I’ve been flicking through this month’s Prospect Magazine. The national discussion about our relationship to Islam continues, and Francis Fukuyama pin-points one of the underlying issues:
It is now the turn of young Muslims to experience this [modernisation]. Whether there is anything specific to the Muslim religion that encourages this radicalisation is an open question. Since 11th September, a small industry has sprung up trying to show how violence and even suicide bombing have deep Koranic or historical roots. It is important to remember, however, that at many periods in history Muslim societies have been more tolerant than their Christian counterparts. The Jewish philosopher Maimonides was born in Muslim Córdoba, which was a diverse centre of culture and learning; Baghdad for many generations hosted one of the world’s largest Jewish communities. It makes no more sense to see today’s radical Islamism as an inevitable outgrowth of Islam than to see fascism as the culmination of centuries of European Christianity.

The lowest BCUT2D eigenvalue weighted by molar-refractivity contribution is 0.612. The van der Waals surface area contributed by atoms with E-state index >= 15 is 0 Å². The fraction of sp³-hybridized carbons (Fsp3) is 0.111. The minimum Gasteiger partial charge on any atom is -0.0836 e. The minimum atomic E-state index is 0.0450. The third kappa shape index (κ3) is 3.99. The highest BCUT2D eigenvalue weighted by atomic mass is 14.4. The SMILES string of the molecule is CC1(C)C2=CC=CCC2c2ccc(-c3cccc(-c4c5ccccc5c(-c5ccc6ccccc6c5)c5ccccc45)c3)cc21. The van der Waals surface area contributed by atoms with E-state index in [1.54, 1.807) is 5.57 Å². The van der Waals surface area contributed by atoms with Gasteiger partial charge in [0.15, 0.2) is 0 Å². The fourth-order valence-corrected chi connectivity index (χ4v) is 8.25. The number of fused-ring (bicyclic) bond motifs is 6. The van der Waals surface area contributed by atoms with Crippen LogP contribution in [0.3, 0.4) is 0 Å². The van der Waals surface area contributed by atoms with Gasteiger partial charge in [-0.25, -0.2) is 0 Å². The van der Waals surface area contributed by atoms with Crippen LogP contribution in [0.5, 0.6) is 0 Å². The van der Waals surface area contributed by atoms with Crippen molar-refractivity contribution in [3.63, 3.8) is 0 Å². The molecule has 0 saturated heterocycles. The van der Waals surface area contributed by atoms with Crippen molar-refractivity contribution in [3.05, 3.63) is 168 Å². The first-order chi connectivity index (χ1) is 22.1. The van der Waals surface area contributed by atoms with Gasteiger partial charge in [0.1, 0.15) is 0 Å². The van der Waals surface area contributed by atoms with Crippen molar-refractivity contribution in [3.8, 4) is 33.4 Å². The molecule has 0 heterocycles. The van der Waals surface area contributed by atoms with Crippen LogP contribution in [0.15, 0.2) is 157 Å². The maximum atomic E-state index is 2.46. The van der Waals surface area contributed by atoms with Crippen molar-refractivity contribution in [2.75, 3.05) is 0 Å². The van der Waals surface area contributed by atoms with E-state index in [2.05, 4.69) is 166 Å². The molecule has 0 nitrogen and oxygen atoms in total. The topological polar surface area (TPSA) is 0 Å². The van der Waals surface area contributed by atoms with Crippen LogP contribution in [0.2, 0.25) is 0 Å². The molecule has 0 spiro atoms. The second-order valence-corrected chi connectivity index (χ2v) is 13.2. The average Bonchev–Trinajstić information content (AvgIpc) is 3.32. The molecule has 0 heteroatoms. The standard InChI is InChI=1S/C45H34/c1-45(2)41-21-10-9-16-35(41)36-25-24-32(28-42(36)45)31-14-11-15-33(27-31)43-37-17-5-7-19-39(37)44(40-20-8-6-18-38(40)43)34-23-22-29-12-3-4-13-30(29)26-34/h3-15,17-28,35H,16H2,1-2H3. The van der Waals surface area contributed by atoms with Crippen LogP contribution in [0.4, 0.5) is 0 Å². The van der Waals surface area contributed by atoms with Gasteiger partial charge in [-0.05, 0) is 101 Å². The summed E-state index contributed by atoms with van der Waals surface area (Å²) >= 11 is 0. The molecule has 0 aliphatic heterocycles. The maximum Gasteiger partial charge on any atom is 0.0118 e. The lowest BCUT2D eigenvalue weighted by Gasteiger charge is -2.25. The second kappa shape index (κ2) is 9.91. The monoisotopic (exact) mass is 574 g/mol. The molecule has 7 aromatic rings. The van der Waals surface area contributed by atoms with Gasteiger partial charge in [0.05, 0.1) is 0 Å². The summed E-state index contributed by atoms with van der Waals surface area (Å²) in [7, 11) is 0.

This cannot be said often enough. Acceptance of this idea is the first step to co-operation with the Islamic world. And yet much of the discussions on this issue begin by implicitly assuming the former. Especially online, I find many pundits are all too keen to (smugly) point out yet another failing of some muslim or other, somewhere. inevitable retort, pointing out some transgression of some Christian group, or some Western government, is quick in arriving. No allies are won in this manner.